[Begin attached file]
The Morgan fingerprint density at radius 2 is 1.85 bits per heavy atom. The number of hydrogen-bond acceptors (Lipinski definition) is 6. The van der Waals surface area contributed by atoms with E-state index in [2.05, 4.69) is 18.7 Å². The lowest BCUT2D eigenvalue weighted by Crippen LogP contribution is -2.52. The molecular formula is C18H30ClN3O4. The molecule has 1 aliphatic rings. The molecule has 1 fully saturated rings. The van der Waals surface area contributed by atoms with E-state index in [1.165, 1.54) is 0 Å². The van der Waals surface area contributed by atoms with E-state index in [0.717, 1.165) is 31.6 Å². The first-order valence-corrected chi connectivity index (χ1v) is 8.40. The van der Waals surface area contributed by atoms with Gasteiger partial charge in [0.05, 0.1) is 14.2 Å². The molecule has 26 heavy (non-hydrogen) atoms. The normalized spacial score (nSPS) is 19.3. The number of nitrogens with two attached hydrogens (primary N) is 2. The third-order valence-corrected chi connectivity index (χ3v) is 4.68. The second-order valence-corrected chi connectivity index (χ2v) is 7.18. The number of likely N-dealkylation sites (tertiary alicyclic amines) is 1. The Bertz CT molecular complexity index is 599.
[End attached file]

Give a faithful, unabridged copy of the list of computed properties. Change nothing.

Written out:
The Morgan fingerprint density at radius 2 is 1.85 bits per heavy atom. The number of hydrogen-bond acceptors (Lipinski definition) is 6. The van der Waals surface area contributed by atoms with E-state index in [2.05, 4.69) is 18.7 Å². The lowest BCUT2D eigenvalue weighted by Crippen LogP contribution is -2.52. The molecular formula is C18H30ClN3O4. The molecule has 1 aliphatic rings. The molecule has 1 fully saturated rings. The van der Waals surface area contributed by atoms with E-state index in [1.165, 1.54) is 0 Å². The van der Waals surface area contributed by atoms with E-state index in [0.717, 1.165) is 31.6 Å². The first-order valence-corrected chi connectivity index (χ1v) is 8.40. The van der Waals surface area contributed by atoms with Gasteiger partial charge in [0.05, 0.1) is 14.2 Å². The molecule has 26 heavy (non-hydrogen) atoms. The normalized spacial score (nSPS) is 19.3. The number of nitrogens with two attached hydrogens (primary N) is 2. The third-order valence-corrected chi connectivity index (χ3v) is 4.68. The second-order valence-corrected chi connectivity index (χ2v) is 7.18. The number of likely N-dealkylation sites (tertiary alicyclic amines) is 1. The Bertz CT molecular complexity index is 599.